While Covid-19 has dominated the headlines for most of 2020, the federal government has maintained its focus on executing an ambitious strategy for overhauling its laboratories and fostering a new era of collaboration across sectors.
The transformation will be remarkable (and long overdue) and signals a key success by policymakers in convincing their elected overlords that years of neglect need to be confronted with massive investment and coordinated action.
Last week, Research Money reported on the long-delayed announcement of a $2.8-billion investment by Public Works and Public Services Canada to build a series of collaboration centres where federal scientists and technologists can work side by side with their counterparts in industry, academia and the not-for-profit sector.
And that’s just the first phase. Once complete, much more investment will be made in the centres themselves to create “a world-class national network of modern, multipurpose, federal S&T laboratories to support collaborative, multidisciplinary research and innovation, and evidence-based decision-making, including in regulatory responsibilities.”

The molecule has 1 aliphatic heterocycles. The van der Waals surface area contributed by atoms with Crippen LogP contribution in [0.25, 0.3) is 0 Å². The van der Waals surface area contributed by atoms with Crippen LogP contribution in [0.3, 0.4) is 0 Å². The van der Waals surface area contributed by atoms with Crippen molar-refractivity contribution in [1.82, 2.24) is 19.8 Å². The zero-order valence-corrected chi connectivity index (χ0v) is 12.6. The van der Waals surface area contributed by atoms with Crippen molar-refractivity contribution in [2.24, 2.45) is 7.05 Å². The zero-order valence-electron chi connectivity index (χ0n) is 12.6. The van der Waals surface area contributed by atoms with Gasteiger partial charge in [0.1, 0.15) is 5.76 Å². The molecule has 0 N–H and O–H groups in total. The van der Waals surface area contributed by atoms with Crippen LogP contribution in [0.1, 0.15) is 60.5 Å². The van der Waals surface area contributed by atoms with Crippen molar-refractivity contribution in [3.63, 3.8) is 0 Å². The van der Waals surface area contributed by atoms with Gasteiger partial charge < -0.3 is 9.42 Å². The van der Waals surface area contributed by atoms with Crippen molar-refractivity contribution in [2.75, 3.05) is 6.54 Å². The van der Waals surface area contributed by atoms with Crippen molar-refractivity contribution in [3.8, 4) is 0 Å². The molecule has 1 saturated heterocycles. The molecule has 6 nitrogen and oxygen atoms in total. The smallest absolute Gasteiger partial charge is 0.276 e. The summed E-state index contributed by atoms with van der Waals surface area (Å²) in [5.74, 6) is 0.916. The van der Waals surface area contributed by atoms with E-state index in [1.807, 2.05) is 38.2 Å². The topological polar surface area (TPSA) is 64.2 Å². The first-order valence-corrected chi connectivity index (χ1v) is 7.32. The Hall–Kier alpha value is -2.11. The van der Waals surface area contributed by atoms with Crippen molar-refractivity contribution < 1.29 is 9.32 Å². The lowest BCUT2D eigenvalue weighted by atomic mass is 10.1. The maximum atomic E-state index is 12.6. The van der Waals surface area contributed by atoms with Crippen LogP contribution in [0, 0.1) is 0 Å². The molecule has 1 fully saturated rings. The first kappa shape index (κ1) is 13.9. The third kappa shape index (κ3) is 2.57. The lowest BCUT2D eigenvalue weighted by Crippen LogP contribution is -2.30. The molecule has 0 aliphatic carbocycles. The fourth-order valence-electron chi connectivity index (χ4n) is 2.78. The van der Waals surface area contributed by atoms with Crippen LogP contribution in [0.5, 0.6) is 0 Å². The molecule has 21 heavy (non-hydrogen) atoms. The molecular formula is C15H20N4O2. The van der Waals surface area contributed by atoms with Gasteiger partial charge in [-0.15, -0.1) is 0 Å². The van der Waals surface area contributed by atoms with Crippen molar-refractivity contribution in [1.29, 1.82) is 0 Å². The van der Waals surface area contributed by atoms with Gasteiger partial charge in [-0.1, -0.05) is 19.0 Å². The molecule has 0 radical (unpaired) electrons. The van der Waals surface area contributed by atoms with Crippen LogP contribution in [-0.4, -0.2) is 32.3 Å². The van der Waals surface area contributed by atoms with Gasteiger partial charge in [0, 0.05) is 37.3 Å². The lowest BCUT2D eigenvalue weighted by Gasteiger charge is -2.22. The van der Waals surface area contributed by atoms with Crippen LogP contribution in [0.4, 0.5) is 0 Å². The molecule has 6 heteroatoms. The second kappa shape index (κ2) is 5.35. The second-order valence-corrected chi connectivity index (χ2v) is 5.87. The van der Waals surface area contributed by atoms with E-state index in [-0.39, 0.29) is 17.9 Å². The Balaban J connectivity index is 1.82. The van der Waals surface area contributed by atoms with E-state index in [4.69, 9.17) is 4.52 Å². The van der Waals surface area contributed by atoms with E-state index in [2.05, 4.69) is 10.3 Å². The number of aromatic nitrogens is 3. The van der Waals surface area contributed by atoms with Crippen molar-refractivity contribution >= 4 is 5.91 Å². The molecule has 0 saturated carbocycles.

The National Research Council is continuing to do its part by strengthening collaborative relationships with key investments in areas considered crucial to Canada’s long-term social and economic wellbeing. The NRC was an early convert to the benefits of collaboration and successfully secured new investment in its 2018 Budget for this purpose. Gene cell therapy, pandemic response, Artificial Intelligence for Design and Materials for Clean Fuel are just some of the Challenge areas the NRC is focused on, pulling on both internal and external expertise to enhance Canadian expertise, technology solutions and their ultimate commercialization.
There are other equally important examples of how collaboration has become the new mantra for boosting S&T expertise and exploitation. The granting councils are doing their part to broaden the reach and impact of the researchers they support. The Department of Innovation, Science and Economic Development is forging ahead with programs such as Innovation Solutions Canada and the Innovation Superclusters Initiative. And the Department of National Defence is taking a project-specific approach with its Innovation for Defence Excellence and Security (IDEaS) program.
As a small nation, Canada is wise to stimulate collaboration among all players in the S&T and innovation ecosystems. Our recent track record in these areas has been less than stellar, but with a new laser-sharp focus on marshalling resources and expertise regardless of their source, the odds of benefitting from these investments are immeasurably improved.